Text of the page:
Uganda, officially the Republic of Uganda, is a landlocked country in East Africa. It is bordered to the east by Kenya, to the north by South Sudan, to the west by the Democratic Republic of the Congo, to the southwest by Rwanda, and to the south by Tanzania. Uganda is the second most populous landlocked country. The southern part of the country includes a substantial portion of Lake Victoria, shared with Kenya and Tanzania, situating the country in the African Great Lakes region. Uganda also lies within the Nile basin, and has a varied but generally equatorial climate.
Uganda takes its name from the Buganda kingdom, which encompasses a large portion of the south of the country including the capital Kampala. The people of Uganda were hunter-gatherers until 1,700 to 2,300 years ago, when Bantu-speaking populations migrated to the southern parts of the country.
Beginning in the late 1800s, the area was ruled as a colony by the British, who established administrative law across the territory. Uganda gained independence from Britain on 9 October 1962.
The PiaNupe Wildlife Reserve is a half million acres, about midway up Uganda and near the border
with Kenya. The region is southern Karamoja (of Bell fame), a 5 hour drive north and east of
Kampala. It’s a government concession opened for hunting 4 years ago. Despite the size, the
game is concentrated in an area of about 80,000 acres within a radius of 6 miles from camp.
Dik-dik are plentiful in an area 44 miles north. Sitatunga are found in the swamps on the western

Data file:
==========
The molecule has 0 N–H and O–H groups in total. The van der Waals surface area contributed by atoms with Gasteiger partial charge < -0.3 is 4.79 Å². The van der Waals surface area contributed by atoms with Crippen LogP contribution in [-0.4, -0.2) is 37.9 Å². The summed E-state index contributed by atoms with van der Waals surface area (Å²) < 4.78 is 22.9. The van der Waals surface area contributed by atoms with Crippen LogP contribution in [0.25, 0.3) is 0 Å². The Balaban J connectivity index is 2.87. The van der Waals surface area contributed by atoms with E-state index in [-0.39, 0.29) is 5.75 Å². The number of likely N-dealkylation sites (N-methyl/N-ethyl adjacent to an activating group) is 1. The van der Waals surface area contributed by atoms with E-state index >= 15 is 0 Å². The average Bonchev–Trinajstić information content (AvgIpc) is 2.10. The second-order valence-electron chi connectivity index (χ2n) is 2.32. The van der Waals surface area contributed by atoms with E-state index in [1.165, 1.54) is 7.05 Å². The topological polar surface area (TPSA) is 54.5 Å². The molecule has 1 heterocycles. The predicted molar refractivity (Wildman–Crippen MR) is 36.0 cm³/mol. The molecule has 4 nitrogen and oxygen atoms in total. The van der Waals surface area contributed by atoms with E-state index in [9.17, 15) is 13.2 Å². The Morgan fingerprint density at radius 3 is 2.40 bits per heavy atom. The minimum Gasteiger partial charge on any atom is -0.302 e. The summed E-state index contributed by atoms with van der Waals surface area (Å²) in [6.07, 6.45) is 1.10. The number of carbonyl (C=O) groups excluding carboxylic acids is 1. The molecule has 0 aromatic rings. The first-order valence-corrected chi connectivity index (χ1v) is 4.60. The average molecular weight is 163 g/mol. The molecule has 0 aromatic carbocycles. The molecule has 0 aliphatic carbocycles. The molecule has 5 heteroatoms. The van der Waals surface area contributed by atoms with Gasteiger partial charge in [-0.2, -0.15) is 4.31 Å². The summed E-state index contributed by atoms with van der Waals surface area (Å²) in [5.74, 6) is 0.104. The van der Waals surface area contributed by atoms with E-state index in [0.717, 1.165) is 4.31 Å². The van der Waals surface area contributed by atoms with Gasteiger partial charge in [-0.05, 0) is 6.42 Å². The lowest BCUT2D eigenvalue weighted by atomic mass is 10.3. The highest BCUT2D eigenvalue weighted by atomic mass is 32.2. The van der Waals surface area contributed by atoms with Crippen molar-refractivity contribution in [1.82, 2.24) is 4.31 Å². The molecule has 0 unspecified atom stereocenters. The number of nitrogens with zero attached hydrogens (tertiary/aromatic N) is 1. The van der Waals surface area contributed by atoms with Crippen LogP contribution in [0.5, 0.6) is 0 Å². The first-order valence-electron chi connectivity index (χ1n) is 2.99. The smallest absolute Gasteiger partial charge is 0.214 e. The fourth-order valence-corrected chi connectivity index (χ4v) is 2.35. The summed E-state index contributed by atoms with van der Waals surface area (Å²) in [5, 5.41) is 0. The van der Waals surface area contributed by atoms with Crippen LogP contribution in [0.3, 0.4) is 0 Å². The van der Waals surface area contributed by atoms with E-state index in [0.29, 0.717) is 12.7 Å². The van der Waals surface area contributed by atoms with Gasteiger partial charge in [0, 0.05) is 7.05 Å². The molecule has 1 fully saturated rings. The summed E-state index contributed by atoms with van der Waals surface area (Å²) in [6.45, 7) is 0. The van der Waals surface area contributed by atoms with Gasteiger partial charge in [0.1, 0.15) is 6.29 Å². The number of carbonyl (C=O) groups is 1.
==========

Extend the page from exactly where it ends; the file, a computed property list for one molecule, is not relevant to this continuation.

boundary of the concession, about 12 miles from camp.
Karimojong Overland Safaris has access to other areas where Nile Buffalo and Uganda Kob can be
hunted for those clients wanting these species. Transfers to Lake Albert Kabwoya area for 2 days
can be by air charter and/or road.
During the Idi Amin era, PiaNupe became a neglected back-water in the southern Karamoja region, where the Karamijong and Pokot people took advantage of a lawless period to deplete the unbelievably rich wildlife of the area. It has only been in the last 10 years that game has rebounded and is showing good population increases. For the first time in forty years, Roan antelope herds of up to 60 head can be seen. Jacksons Hartebeest, East African Eland, Defassa Waterbuck, Bohor Reedbuck, Chanlers Mountain Reedbuck, East African Sitatunga, Guenthers Dikdik and East African Oribi occur in numbers that justify a sustainable trophy hunting off-take. Other common species are Duiker, Warthog, Spotted Hyena, Klipspringer, Cape Buffalo, and Nile Bushbuck.